Debate team talks Proposition 58

Library Room L-109 was transformed into a debate hall Wednesday night as the Los Medanos debate team set out to argue the pros and cons of California’s Proposition 58, a ballot initiative that would repeal the 18 year-old Proposition 228 and allow schools to adopt bilingual curriculum models.
“There are a lot of propositions on the ballot … it gets very confusing, very fast,” said debate coach Marie Arcidiacono in her introduction. “This is something that happens in bureaucracy, there is that vagueness of language and then we wonder later — what happened?”
The debate was held in the British Parliamentary style, which has two teams of four competing against each other, with each team taking turns making their argument and refuting the opposition’s.
The contest kicked off with the affirmative team’s prime minister, Hosnia Hasani. The affirmative team’s argument was centered on the importance of diversity and inclusivity. Hasani illustrated the importance of communication with a personal anecdote from her job. A deaf man came in, his notepad ready for a protracted written interaction. Instead, Hasani said, she surprised him with her ASL.
“He lit up, he was so happy to have someone he could communicate with,” said Hasani.
Opposition Prime Minister Tim Sellers introduced his team’s contention, which stated that Prop 225 did away with an ineffective bilingual education model and increased test scores of California students, sometimes by measures of 100 to 200 percent. Hispanic students, free from this broken system, benefitted the most, argued Sellers.
“The valedictorians at my high school as far back as I can remember were all Hispanic, now they’re at Stanford, and I’m not,” Sellers joked.
Affirmative deputy Diana Cobian argued that a bilingual education creates a more robust brain than a monolingual one, and doubled down on her team’s diversity argument.
“It [Prop 58] will bring about an educational system that shows students to utilize their differences to their advantage,” said Cobian.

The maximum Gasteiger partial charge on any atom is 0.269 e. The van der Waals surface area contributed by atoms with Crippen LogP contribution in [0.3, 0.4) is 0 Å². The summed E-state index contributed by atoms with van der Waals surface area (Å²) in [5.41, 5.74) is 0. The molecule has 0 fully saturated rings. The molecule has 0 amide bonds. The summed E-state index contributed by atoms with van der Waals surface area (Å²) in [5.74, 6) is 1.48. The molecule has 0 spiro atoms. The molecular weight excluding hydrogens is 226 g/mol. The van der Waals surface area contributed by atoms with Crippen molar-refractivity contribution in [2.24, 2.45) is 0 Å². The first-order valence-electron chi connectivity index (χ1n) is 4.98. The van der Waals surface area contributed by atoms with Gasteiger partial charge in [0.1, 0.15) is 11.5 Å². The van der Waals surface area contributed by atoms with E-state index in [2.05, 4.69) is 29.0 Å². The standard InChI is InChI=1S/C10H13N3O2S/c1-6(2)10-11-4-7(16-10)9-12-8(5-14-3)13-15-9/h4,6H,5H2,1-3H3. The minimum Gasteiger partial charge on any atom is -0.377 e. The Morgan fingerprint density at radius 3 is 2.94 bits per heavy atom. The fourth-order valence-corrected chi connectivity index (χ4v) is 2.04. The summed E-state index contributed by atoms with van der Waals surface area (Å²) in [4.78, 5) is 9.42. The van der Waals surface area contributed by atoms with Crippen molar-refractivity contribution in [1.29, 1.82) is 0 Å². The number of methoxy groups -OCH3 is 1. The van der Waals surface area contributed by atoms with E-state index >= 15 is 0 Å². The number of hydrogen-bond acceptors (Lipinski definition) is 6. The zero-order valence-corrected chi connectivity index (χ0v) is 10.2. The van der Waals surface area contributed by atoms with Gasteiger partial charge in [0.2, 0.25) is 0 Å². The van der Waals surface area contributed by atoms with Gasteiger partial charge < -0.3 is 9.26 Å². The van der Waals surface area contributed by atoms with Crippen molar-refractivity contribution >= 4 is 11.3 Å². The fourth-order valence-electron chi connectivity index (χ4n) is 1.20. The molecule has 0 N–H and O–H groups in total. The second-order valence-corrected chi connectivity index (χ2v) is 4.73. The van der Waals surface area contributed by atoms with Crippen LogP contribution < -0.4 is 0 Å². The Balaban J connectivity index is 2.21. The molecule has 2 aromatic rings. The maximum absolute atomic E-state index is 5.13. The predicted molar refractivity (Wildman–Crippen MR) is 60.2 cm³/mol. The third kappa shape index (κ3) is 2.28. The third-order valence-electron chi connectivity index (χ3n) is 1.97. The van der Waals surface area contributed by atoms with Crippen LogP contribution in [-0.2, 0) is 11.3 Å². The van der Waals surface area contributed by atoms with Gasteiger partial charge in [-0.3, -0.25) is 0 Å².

Cobian cited the social isolation felt by students who are unable to communicate with their peers due to a language barrier. But opposition speaker Randy Utz countered that the current English-immersion program is the solution to language barriers, not the proposed bilingual plan.
“English is the business norm worldwide,” said Utz. “There are a billion speakers worldwide, and only 365 million are native speakers.”
Utz argued that the problem isn’t one of curriculum models, but of socioeconomics. Immigrant families are more likely to be living below the poverty line, where the highest dropout rates exist.
Brooke Samson said the immersion into other cultures would help students avoid cultural biases.
“Racism and bigotry isn’t something you’re born with, it’s something you learn,” said Samson.
Samson also cited the limber neuroplasticity of young children, likening their developing brains to a fresh sponge, capable of soaking up vast amounts of knowledge — and if that happens to be a second language, those children could go on to reap financial benefits in their future career, she said.
Opposition speaker Julio Campos contended that the current high school requirement that has students take two years of a foreign language is sufficient, and that a bilingual program could have California schools fall down a slippery slope toward segregation by language proficiency.
Arianna Berumen retorted that the high school requirement isn’t sufficient.
“Simply knowing ‘Donde estas la banos?’ isn’t good enough,” said Berumen. “Our culture is held back by monolingualism.
Kyle Marshall wrapped the debate up by reiterating the opposition’s argument that 58 would simply create students who have rudimentary knowledge of English and Spanish instead of students who are proficient in either.
Though seven of the eight debaters were arguing in front of an audience for their first time, both teams provided compelling points, leaving the audience perhaps no more decided on the complicated issue.
“It was hard to pick a side. I think being able to speak two languages is really important,” said Margarita Orozco. “But it’s hard to tell if [58] is the right way to go.”